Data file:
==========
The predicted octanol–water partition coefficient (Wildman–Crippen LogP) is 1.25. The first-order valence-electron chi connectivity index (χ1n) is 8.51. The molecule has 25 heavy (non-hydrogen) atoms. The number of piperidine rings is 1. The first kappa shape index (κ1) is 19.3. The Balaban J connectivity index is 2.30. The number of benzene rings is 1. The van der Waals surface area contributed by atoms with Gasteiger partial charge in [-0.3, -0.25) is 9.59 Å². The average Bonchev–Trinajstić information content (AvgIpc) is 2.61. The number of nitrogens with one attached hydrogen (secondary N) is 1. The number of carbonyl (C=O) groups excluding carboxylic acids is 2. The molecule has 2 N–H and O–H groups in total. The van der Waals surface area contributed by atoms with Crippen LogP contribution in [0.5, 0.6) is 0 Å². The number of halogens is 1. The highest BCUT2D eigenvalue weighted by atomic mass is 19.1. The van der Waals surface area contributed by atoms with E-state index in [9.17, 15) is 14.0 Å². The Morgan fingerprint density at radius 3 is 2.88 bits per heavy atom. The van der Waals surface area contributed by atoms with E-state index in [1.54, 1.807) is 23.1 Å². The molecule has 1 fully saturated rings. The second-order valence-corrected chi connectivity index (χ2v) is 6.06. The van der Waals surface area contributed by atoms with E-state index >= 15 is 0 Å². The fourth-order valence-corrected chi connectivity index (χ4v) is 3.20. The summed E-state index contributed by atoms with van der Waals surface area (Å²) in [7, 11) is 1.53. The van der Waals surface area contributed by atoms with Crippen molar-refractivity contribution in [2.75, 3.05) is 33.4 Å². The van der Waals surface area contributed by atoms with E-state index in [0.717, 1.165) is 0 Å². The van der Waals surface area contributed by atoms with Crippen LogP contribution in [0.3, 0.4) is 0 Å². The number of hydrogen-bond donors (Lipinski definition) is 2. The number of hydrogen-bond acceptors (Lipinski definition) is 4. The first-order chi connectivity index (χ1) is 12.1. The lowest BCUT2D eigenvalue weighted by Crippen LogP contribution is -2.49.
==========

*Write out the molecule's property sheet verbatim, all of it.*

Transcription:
The predicted octanol–water partition coefficient (Wildman–Crippen LogP) is 1.25. The first-order valence-electron chi connectivity index (χ1n) is 8.51. The molecule has 25 heavy (non-hydrogen) atoms. The number of piperidine rings is 1. The first kappa shape index (κ1) is 19.3. The Balaban J connectivity index is 2.30. The number of benzene rings is 1. The van der Waals surface area contributed by atoms with Gasteiger partial charge in [-0.3, -0.25) is 9.59 Å². The average Bonchev–Trinajstić information content (AvgIpc) is 2.61. The number of nitrogens with one attached hydrogen (secondary N) is 1. The number of carbonyl (C=O) groups excluding carboxylic acids is 2. The molecule has 2 N–H and O–H groups in total. The van der Waals surface area contributed by atoms with Crippen LogP contribution in [0.5, 0.6) is 0 Å². The number of halogens is 1. The highest BCUT2D eigenvalue weighted by atomic mass is 19.1. The van der Waals surface area contributed by atoms with E-state index in [9.17, 15) is 14.0 Å². The Morgan fingerprint density at radius 3 is 2.88 bits per heavy atom. The van der Waals surface area contributed by atoms with E-state index in [1.54, 1.807) is 23.1 Å². The molecule has 1 fully saturated rings. The second-order valence-corrected chi connectivity index (χ2v) is 6.06. The van der Waals surface area contributed by atoms with E-state index >= 15 is 0 Å². The fourth-order valence-corrected chi connectivity index (χ4v) is 3.20. The summed E-state index contributed by atoms with van der Waals surface area (Å²) in [7, 11) is 1.53. The van der Waals surface area contributed by atoms with Crippen molar-refractivity contribution in [2.75, 3.05) is 33.4 Å². The van der Waals surface area contributed by atoms with E-state index in [0.717, 1.165) is 0 Å². The van der Waals surface area contributed by atoms with Crippen LogP contribution in [0.3, 0.4) is 0 Å². The number of hydrogen-bond donors (Lipinski definition) is 2. The number of hydrogen-bond acceptors (Lipinski definition) is 4. The first-order chi connectivity index (χ1) is 12.1. The lowest BCUT2D eigenvalue weighted by Crippen LogP contribution is -2.49.